Have you heard of the Oulipo? The long-running Parisian workshop for experimental writing? Even if you haven’t, you might have heard of some of its members: Georges Perec, Italo Calvino, Marcel Duchamp. The group’s stock-in-trade (so-called ‘constrained writing’) is best illustrated by their most notorious production: Perec’s 1969 novel La Disparition which manages to avoid using the letter ‘e’ (and which was miraculously translated into English as A Void).
Founded in 1960, the Oulipo spent its first decade in self-imposed semi-secrecy. While its academic sibling, Structuralism, came to dominate literature departments both at home and abroad, the Oulipo watched discreetly in disdain: why are the structuralists so dry, so up themselves? Where’s the fun in that? In the mid-1960s, when the group’s original joie de vivre began to flag, a decision was taken to revivify things by accepting new members, and these second-wavers — many of whom, such as Perec, Jacques Roubaud and Harry Mathews, were up-and-coming writers with something of a public profile already — made secrecy more or less untenable.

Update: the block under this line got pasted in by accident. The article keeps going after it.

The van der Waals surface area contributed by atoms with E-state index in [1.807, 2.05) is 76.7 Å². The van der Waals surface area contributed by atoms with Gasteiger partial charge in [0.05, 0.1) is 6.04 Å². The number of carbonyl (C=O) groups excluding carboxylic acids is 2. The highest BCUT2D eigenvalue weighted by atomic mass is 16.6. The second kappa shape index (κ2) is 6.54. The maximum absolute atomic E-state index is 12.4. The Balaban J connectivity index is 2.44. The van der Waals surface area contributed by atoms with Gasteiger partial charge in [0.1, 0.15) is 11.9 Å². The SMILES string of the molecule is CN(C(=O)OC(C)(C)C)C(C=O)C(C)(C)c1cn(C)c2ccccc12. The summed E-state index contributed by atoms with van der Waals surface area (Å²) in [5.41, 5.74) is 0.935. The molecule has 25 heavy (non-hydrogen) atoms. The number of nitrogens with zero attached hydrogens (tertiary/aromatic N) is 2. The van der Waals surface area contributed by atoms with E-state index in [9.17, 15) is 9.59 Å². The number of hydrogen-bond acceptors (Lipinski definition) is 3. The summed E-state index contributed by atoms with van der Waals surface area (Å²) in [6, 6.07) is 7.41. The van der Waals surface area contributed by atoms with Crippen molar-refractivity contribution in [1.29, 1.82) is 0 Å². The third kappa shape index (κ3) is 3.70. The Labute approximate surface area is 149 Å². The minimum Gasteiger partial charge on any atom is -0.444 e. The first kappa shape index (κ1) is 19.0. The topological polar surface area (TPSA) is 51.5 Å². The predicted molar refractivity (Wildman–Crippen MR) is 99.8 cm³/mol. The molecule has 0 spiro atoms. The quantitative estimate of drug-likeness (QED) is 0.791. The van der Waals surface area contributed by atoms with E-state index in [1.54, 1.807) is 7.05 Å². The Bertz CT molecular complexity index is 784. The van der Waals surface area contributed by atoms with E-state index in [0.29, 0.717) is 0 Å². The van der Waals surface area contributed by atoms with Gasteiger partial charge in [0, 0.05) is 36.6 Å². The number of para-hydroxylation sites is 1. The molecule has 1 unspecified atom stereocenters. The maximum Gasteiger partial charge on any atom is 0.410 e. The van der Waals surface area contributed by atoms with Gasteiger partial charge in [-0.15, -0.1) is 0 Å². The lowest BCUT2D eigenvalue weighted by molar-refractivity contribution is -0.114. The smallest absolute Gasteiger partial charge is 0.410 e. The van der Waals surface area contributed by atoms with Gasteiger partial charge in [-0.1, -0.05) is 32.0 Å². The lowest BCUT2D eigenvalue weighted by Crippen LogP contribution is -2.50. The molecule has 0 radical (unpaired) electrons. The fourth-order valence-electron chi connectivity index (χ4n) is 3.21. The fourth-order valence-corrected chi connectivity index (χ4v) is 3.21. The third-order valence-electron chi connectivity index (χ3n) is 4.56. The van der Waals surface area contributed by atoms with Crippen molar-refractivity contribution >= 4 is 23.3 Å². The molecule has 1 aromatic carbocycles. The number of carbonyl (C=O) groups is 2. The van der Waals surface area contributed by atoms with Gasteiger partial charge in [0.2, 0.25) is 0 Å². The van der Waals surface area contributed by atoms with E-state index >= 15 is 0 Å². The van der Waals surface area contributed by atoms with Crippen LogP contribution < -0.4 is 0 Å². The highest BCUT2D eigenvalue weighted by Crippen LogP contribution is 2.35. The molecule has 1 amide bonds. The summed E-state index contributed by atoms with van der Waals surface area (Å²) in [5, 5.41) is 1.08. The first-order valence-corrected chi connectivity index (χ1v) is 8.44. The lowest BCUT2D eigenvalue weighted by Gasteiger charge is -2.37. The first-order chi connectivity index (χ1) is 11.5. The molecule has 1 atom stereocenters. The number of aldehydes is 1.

The group has continued, periodically, to take on new blood, and are more active and less secret than they’ve ever been. For nearly 60 years they have held monthly meetings in Paris to discuss new constraints and new literary forms, ways of forcing writers out of their familiar patterns, of making them say things they didn’t expect to say.
If that all sounds a bit surrealist to you, then you’re both right and wrong. A number of the group’s founder members had been through surrealism’s fractious, bitter first wave and come out the other end jaded and sceptical. What literature needed was not more freedom but less; not chance, but rules. Look at literary form, they would say, whether rhyme, metre or the Aristotelian unities of drama: great literature, from its earliest days, has always had some kind of scaffolding propping it up.